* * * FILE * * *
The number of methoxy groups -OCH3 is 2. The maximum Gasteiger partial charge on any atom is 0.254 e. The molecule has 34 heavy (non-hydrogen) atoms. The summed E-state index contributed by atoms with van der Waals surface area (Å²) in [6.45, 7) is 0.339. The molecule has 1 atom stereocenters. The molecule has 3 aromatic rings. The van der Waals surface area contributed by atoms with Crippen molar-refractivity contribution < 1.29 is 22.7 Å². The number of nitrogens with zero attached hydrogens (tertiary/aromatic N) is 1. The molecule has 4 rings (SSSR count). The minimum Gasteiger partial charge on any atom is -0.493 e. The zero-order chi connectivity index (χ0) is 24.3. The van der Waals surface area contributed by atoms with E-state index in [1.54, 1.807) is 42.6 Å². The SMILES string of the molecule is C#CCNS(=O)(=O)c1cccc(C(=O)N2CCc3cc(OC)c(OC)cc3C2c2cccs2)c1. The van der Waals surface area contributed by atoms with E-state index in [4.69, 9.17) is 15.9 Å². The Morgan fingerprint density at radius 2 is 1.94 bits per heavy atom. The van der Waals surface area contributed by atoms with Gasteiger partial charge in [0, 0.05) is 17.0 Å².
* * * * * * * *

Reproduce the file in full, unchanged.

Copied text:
The number of methoxy groups -OCH3 is 2. The maximum Gasteiger partial charge on any atom is 0.254 e. The molecule has 34 heavy (non-hydrogen) atoms. The summed E-state index contributed by atoms with van der Waals surface area (Å²) in [6.45, 7) is 0.339. The molecule has 1 atom stereocenters. The molecule has 3 aromatic rings. The van der Waals surface area contributed by atoms with Crippen molar-refractivity contribution < 1.29 is 22.7 Å². The number of nitrogens with zero attached hydrogens (tertiary/aromatic N) is 1. The molecule has 4 rings (SSSR count). The minimum Gasteiger partial charge on any atom is -0.493 e. The zero-order chi connectivity index (χ0) is 24.3. The van der Waals surface area contributed by atoms with E-state index in [1.54, 1.807) is 42.6 Å². The SMILES string of the molecule is C#CCNS(=O)(=O)c1cccc(C(=O)N2CCc3cc(OC)c(OC)cc3C2c2cccs2)c1. The van der Waals surface area contributed by atoms with E-state index in [4.69, 9.17) is 15.9 Å². The Morgan fingerprint density at radius 2 is 1.94 bits per heavy atom. The van der Waals surface area contributed by atoms with Gasteiger partial charge in [0, 0.05) is 17.0 Å².